New Year Nonsense - Why Do We Do It?

It's that time again and as the New Year approaches millions of us reflect on the year that's almost gone, and look forward with fresh enthusiasm to the year ahead.  But do we have unrealistic expectations of what is, really, just another day?

You know how there are people who hate Christmas and all the jollity that goes with it?  Well I'm like that about New Year. A Scrooge for the New Year. In honesty that's a bit of an exaggeration, and I'm not sure I hate anything (except, perhaps, courgettes) but this whole New Year New You thing always strikes me as a bit overblown. You see, I've long held the belief that New Year and all the hype that goes with it is something of a con. Not that it isn't a good excuse for a party. And whilst I'm not what you'd call a party animal, I'm certainly not a pooper. But this whole rush towards midnight on New Year's Eve with wild abandon just seems crazy. As if, on the strike of midnight, someone waves a magic wand over all the land and resets the clock. Suddenly, in that instance, we are all transformed into positive, optimistic types capable of anything. Of transforming our lives, of reinventing ourselves, of becoming a 'new person'. That's not to say there is nothing good about New Year, and if you've had a rough old one I can more than understand the desire to put it behind you. It's just that people put so much hope on that one moment, when the clock strikes midnight, that it's simply bound to end in disappointment. Now, I hope you know by now that I'm not some faithless soul. I believe in God, and Father Christmas and on Christmas Eve I still listen for the sound of reindeer hooves on the roof. I just don't believe that a clock can strike and change everything for anyone … unless, perhaps, you're Cinderella.

In fact the whole idea of that one magic moment is moot, since in the Middle Ages countries used all kinds of dates to signify New Year. Christmas Day, the Annunciation and even Easter were used as the start of the year. In England from the 1100s to 1752 the new year began on 25 March which was Lady Day. Not until the adoption of the Gregorian Calendar (to adjust mistakes in previous calendars and so fix Easter in springtime) did 1 January become the universal start of the year in Western Europe. And don't even get me started that New Year starts at a different moment in every different time zone …

This is not to say that I don't 'do' New Year. I spend both New Year's Eve and New Year's Day with loved ones. I mark it because, artificially set or not, it is significant and part of the whole Yuletide festivities. I'm not a misery-guts. But I rarely do the whole 'party like it's 1999' thing. And I fail to understand why, if New Year is so special, why anyone would choose to end one year drunk and begin the next hungover …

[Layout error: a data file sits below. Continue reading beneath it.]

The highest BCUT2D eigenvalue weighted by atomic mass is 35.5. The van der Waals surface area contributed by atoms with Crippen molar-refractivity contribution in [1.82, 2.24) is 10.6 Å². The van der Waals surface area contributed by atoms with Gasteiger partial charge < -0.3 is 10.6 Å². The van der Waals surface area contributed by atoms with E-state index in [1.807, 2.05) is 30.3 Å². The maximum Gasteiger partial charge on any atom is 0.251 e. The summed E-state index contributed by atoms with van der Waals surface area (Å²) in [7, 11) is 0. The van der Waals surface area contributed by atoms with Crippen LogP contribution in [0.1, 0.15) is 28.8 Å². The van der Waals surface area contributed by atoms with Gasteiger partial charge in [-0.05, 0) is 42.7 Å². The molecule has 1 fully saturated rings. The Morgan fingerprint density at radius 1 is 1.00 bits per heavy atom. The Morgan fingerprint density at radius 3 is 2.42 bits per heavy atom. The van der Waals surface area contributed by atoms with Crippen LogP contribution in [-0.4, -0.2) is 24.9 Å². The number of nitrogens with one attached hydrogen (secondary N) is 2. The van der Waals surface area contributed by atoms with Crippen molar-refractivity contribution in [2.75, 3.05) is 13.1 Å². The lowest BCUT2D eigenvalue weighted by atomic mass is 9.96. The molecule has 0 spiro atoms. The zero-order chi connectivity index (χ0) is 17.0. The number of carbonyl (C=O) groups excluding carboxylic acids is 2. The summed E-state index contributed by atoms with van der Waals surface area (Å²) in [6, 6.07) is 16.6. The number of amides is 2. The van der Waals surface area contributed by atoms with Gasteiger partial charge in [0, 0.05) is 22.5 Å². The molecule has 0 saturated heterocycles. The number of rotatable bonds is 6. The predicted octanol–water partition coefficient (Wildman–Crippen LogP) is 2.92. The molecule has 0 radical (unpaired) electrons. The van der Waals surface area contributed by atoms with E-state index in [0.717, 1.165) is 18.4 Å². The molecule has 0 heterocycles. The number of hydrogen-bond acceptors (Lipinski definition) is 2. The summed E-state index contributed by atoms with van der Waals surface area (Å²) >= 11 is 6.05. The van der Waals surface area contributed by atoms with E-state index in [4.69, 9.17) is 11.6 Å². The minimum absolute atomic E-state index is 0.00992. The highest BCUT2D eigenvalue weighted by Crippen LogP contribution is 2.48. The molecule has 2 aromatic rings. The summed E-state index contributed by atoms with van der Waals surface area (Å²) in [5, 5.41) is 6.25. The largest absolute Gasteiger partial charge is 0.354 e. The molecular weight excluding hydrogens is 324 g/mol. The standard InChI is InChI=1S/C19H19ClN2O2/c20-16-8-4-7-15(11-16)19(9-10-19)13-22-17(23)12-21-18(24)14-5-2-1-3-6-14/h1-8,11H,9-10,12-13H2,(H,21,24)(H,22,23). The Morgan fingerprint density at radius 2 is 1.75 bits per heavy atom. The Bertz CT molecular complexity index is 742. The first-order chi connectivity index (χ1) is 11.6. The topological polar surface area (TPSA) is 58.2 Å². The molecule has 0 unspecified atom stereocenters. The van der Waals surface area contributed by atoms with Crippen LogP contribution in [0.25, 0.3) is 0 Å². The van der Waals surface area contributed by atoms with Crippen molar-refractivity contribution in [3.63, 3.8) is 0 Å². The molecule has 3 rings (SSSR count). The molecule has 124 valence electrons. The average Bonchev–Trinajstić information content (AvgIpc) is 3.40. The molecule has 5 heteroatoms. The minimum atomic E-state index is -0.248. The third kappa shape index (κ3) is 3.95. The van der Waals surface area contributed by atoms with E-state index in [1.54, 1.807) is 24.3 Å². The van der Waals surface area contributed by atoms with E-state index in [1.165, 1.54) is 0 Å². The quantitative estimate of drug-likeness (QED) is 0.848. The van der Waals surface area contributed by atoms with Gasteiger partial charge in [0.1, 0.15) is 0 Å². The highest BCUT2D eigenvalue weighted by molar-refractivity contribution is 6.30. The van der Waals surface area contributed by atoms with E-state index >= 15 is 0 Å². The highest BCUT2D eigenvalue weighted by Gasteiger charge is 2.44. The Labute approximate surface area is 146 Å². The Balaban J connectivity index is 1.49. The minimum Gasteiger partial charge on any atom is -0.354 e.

Most people, I suspect, don't party-in the New Year. I think that may be a fantasy popularised by films and television shows. Many people, I know, feel that they ought to be doing it because that is what they think everyone else is doing. So it becomes a self-fulfilling prophesy, and many of us end up doing exactly what we think we should be doing, rather than what we want to be doing. I'm not suggesting you should go to bed at 11 pm and miss out on the striking of Big Ben (although I've done that in the past and, you know what? The sky didn't actually fall in and I awoke bright-eyed into the new year).  Just don't expect a sudden shift or you'll find, come midnight, a sad sense of anticlimax.

Then there's the whole New Year's Resolutions deal. I can honestly say I've never broken one … largely because I've never made one. Seriously. Never. Oh, I've made plenty of resolutions and promises over the years. There have been many new starts and decisions to stop doing, or start doing something, just never at New Year. You see, I've never felt the compulsion to choose to do something on a specific day. If I want to change something, I just do it, or at least I try to.  And, given that we all know there is no magic wand wiping away all our bad habits and replacing them with good ones. That, ultimately, we alone are responsible for ourselves. And that we have to make the effort to change. Why do we wait for New Year's Day? If we need change so badly, or are so determined, why not do it today? We don't need a magic wand, or a new calendar, we just need to do it!